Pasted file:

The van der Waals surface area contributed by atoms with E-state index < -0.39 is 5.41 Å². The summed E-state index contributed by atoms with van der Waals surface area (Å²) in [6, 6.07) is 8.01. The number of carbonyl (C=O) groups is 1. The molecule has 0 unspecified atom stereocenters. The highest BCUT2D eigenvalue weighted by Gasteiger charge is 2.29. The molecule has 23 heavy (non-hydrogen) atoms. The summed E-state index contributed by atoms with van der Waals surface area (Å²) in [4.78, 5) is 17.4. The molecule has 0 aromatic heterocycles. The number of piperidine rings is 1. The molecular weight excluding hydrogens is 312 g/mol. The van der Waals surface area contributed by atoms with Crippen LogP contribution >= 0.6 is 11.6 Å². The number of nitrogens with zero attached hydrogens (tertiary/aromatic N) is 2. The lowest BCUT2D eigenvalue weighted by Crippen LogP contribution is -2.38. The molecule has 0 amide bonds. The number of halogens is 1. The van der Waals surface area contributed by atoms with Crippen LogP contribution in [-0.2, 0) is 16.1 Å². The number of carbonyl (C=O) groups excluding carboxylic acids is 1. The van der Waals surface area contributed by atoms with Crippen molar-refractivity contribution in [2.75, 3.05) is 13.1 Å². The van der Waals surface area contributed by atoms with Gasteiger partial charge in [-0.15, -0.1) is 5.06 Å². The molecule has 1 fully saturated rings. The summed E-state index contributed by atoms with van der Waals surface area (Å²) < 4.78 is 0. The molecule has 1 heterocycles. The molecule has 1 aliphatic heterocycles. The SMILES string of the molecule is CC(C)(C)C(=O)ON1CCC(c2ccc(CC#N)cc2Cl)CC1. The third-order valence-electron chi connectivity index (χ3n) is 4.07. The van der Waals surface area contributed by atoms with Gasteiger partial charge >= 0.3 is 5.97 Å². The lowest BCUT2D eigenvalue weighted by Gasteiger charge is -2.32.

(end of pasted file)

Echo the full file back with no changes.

The van der Waals surface area contributed by atoms with E-state index < -0.39 is 5.41 Å². The summed E-state index contributed by atoms with van der Waals surface area (Å²) in [6, 6.07) is 8.01. The number of carbonyl (C=O) groups is 1. The molecule has 0 unspecified atom stereocenters. The highest BCUT2D eigenvalue weighted by Gasteiger charge is 2.29. The molecule has 23 heavy (non-hydrogen) atoms. The summed E-state index contributed by atoms with van der Waals surface area (Å²) in [4.78, 5) is 17.4. The molecule has 0 aromatic heterocycles. The number of piperidine rings is 1. The molecular weight excluding hydrogens is 312 g/mol. The van der Waals surface area contributed by atoms with Crippen LogP contribution >= 0.6 is 11.6 Å². The number of nitrogens with zero attached hydrogens (tertiary/aromatic N) is 2. The lowest BCUT2D eigenvalue weighted by Crippen LogP contribution is -2.38. The molecule has 0 amide bonds. The number of halogens is 1. The van der Waals surface area contributed by atoms with Crippen LogP contribution in [-0.2, 0) is 16.1 Å². The number of carbonyl (C=O) groups excluding carboxylic acids is 1. The van der Waals surface area contributed by atoms with Crippen molar-refractivity contribution in [2.75, 3.05) is 13.1 Å². The van der Waals surface area contributed by atoms with Gasteiger partial charge in [-0.15, -0.1) is 5.06 Å². The molecule has 1 fully saturated rings. The summed E-state index contributed by atoms with van der Waals surface area (Å²) < 4.78 is 0. The molecule has 1 heterocycles. The molecule has 1 aliphatic heterocycles. The SMILES string of the molecule is CC(C)(C)C(=O)ON1CCC(c2ccc(CC#N)cc2Cl)CC1. The third-order valence-electron chi connectivity index (χ3n) is 4.07. The van der Waals surface area contributed by atoms with Gasteiger partial charge >= 0.3 is 5.97 Å². The lowest BCUT2D eigenvalue weighted by Gasteiger charge is -2.32.